principal {psych} R Documentation

## Principal components analysis

### Description

Does an eigen value decomposition and returns eigen values, loadings, and degree of fit for a specified number of components. Basically it is just doing a principal components for n principal components. Can show the residual correlations as well. The quality of reduction in the squared correlations is reported by comparing residual correlations to original correlations. Unlike princomp, this returns a subset of just the best nfactors. The eigen vectors are rescaled by the sqrt of the eigen values to produce the component loadings more typical in factor analysis.

### Usage

```principal(r, nfactors = 1, residuals = FALSE,rotate="varimax",n.obs=NA, scores=FALSE,missing=FALSE,impute="median",digits=2)
```

### Arguments

 `r` a correlation matrix. If a raw data matrix is used, the correlations will be found using pairwise deletions for missing values. `nfactors` Number of components to extract `residuals` FALSE, do not show residuals, TRUE, report residuals `rotate` "none", "varimax", "promax" or "oblimin" are possible rotations of the solution. `n.obs` Number of observations used to find the correlation matrix if using a correlation matrix. Used for finding the goodness of fit statistics. `scores` If TRUE, estimate component scores `missing` if scores are TRUE, and missing=TRUE, then impute missing values using either the median or the mean `impute` "median" or "mean" values are used to replace missing values `digits ` digits =2. Accuracy of answers as well as display

### Details

Useful for those cases where the correlation matrix is improper (perhaps because of SAPA techniques).

There are a number of data reduction techniques including principal components and factor analysis. Both PC and FA attempt to approximate a given correlation or covariance matrix of rank n with matrix of lower rank (p). nRn = nFk kFn' + U2 where k is much less than n. For principal components, the item uniqueness is assumed to be zero and all elements of the correlation matrix are fitted. That is, nRn = nFk kFn' The primary empirical difference between a components versus a factor model is the treatment of the variances for each item. Philosophically, components are weighted composites of observed variables while in the factor model, variables are weighted composites of the factors.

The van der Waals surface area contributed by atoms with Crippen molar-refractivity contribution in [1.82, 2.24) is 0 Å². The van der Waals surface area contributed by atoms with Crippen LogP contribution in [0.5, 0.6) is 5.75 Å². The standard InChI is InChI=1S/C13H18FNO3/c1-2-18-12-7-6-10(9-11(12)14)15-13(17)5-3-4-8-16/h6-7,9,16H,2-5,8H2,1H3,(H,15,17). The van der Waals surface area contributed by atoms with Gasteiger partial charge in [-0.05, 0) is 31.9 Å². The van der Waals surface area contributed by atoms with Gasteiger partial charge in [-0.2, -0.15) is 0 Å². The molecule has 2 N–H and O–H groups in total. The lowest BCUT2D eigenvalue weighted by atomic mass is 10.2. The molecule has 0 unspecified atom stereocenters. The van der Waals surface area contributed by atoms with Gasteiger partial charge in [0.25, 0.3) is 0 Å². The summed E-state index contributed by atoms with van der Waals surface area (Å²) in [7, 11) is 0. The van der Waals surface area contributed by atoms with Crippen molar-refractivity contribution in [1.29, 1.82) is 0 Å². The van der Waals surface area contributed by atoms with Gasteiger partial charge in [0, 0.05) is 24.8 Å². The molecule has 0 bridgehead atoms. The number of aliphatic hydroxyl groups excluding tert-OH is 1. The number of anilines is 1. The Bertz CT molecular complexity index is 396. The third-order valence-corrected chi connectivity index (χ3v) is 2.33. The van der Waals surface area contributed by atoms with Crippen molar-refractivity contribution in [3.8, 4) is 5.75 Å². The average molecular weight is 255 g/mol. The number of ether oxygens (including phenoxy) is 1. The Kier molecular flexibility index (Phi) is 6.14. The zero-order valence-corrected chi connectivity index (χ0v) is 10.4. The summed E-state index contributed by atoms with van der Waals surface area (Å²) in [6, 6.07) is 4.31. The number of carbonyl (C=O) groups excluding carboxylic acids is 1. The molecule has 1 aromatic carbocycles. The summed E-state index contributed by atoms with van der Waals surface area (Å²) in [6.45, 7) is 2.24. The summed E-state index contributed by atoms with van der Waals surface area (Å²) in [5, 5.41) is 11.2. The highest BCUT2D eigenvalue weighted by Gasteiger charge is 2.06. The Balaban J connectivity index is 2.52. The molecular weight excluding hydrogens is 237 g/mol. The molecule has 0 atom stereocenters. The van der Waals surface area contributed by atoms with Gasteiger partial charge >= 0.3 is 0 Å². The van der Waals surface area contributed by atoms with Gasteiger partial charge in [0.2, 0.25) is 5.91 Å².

For a n x n correlation matrix, the n principal components completely reproduce the correlation matrix. However, if just the first k principal components are extracted, this is the best k dimensional approximation of the matrix.

It is important to recognize that rotated principal components are not principal components (the axes associated with the eigen value decomposition) but are merely components.

Some of the statistics reported are more appropriate for maximum likelihood factor analysis rather than principal components analysis, and are reported to allow comparisons with these other models.

Although for items, it is typical to find component scores by scoring the salient items (using, e.g.,`score.items` component scores can be estimated by regression. This is done just to be parallel with the principal axis factor analysis function `factor.pa`

### Value

 `values` Eigen Values of all components – useful for a scree plot `rotation` which rotation was requested? `n.obs` number of observations specified or found `communality` Communality estimates for each item. These are merely the sum of squared factor loadings for that item. `loadings ` A standard loading matrix of class ``loadings" `fit ` Fit of the model to the correlation matrix `fit.off` how well are the off diagonal elements reproduced? `residual ` Residual matrix – if requested `communality` The history of the communality estimates. Probably only useful for teaching what happens in the process of iterative fitting. `dof` Degrees of Freedom for this model. This is the number of observed correlations minus the number of independent parameters (number of items * number of factors - nf*(nf-1)/2. That is, dof = niI * (ni-1)/2 - ni * nf + nf*(nf-1)/2. `objective` value of the function that is minimized by maximum likelihood procedures. This is reported for comparison purposes and as a way to estimate chi square goodness of fit. The objective function is log(trace ((FF'+U2)^{-1} R) - log(|(FF'+U2)^-1 R|) - n.items. `STATISTIC` If the number of observations is specified or found, this is a chi square based upon the objective function, f. Using the formula from `factanal`: chi^2 = (n.obs - 1 - (2 * p + 5)/6 - (2 * factors)/3)) * f `PVAL` If n.obs > 0, then what is the probability of observing a chisquare this large or larger? `phi` If oblique rotations (using oblimin from the GPArotation package) are requested, what is the interfactor correlation. `scores` If scores=TRUE, then estimates of the factor scores are reported

William Revelle

### References

Revelle, W. An introduction to psychometric theory with applications in R (in prep) Springer. Draft chapters available at http://personality-project.org/r/book/

`VSS`,`factor2cluster`,`factor.pa`, `factor.congruence`

### Examples

```#Four principal components of the Harmon 24 variable problem
#compare to a four factor principal axes solution using factor.congruence
pc <- principal(Harman74.cor\$cov,4,rotate="varimax")
pa <- factor.pa(Harman74.cor\$cov,4,rotate="varimax")
round(factor.congruence(pc,pa),2)

```

[Package psych version 1.0-68 Index]